The Wholesale Electricity Market (WEM) for the South West interconnected system of Western Australia (SWIS) commenced operation in on 21 September 2006 following a decision by the government of the day to reform the state's electricity industry. The electricity reform process, initiated in 2001, included disaggregating the state-owned and run Western Power Corporation into four separate entities (link) and implementing a WEM.
The WEM aims to facilitate greater competition and private investment and allow generators and wholesale purchasers of electricity (such as retailers) greater flexibility as to how, and with whom, they sell or procure electricity.
The specific objectives of the market are:
to promote the economically efficient, safe and reliable production and supply of electricity and electricity related services in the South West interconnected system;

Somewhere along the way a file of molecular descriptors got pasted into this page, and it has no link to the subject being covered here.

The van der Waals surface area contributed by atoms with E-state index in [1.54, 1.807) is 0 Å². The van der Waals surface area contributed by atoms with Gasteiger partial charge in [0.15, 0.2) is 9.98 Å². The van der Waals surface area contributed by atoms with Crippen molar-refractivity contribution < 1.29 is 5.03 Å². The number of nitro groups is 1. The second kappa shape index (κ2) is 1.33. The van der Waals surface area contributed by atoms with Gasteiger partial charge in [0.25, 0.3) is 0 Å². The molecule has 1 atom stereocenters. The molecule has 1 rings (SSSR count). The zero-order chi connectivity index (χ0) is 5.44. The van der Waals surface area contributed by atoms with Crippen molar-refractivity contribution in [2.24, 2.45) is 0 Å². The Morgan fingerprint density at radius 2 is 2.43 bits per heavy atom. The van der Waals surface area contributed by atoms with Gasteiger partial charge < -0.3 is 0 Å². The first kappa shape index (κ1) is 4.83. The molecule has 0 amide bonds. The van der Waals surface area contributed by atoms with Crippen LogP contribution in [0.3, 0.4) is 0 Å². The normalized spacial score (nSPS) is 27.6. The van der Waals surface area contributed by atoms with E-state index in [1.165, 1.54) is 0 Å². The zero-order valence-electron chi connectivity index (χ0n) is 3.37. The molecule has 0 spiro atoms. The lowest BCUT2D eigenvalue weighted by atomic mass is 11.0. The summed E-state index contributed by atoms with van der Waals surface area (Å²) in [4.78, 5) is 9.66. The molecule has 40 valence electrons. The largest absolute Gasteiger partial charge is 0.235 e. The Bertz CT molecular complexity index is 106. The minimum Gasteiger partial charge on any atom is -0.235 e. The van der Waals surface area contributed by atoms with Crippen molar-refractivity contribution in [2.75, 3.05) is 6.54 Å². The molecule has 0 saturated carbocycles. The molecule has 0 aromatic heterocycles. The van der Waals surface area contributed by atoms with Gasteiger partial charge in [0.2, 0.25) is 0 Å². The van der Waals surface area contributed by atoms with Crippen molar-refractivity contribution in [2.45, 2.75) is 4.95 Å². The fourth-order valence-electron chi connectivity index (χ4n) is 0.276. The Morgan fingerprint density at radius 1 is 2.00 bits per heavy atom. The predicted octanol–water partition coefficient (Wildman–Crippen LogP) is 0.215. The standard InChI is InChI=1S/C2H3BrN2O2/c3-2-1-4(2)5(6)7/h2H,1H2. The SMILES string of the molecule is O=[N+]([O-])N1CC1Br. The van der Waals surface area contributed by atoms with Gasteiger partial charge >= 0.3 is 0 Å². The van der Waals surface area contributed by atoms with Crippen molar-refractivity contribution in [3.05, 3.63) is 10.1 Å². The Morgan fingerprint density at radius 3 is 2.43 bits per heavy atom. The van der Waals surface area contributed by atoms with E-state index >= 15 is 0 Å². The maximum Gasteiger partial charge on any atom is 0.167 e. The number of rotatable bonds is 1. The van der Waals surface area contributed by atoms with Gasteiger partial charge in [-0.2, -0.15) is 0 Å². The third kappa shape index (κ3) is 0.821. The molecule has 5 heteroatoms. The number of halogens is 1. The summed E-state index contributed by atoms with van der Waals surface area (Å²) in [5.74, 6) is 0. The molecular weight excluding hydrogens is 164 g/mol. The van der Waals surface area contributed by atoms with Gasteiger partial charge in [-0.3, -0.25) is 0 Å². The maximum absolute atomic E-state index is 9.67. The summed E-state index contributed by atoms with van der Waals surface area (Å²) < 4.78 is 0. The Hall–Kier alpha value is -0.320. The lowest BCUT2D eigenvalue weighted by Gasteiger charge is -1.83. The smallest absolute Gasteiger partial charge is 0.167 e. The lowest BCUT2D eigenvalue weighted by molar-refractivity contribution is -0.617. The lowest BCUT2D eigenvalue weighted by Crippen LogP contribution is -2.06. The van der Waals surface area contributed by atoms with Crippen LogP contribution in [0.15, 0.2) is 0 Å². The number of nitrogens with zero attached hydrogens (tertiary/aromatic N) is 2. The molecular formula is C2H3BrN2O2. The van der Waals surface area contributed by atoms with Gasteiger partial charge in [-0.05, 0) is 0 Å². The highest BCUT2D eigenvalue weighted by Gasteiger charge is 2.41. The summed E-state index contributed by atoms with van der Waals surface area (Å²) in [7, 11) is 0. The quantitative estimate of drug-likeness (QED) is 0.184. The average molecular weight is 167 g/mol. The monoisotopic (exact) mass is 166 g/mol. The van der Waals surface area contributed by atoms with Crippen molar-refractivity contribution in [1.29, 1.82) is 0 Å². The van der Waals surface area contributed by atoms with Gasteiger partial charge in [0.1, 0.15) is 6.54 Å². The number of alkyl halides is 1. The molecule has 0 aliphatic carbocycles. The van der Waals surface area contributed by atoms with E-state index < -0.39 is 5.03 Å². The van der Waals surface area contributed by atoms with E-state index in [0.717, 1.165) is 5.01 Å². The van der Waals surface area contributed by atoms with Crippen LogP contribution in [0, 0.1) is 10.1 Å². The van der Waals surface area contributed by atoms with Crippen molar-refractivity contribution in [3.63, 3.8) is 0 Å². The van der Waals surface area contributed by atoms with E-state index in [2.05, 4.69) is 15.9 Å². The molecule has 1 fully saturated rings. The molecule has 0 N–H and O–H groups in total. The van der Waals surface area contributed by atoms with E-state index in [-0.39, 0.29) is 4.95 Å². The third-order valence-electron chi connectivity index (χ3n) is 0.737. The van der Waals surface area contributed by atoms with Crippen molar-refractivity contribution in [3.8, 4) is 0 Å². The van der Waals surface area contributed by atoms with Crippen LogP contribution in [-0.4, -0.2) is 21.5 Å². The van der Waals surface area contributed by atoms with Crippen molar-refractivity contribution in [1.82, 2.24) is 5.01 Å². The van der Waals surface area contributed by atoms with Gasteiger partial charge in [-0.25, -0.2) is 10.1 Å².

to encourage competition among generators and retailers in the South West interconnected system, including by facilitating efficient entry of new competitors;
to avoid discrimination in that market against particular energy options and technologies, including sustainable energy options and technologies such as those that make use of renewable resources or that reduce overall greenhouse gas emissions;
to minimise the long-term cost of electricity supplied to customers from the South West interconnected system; and
to encourage the taking of measures to manage the amount of electricity used and when it is used.
The WEM in Western Australia
The WEM operates in the south-west region of Western Australia where most of the population live (estimated at just over 2 million). The SWIS has a summer peak demand of approximately 4000MW.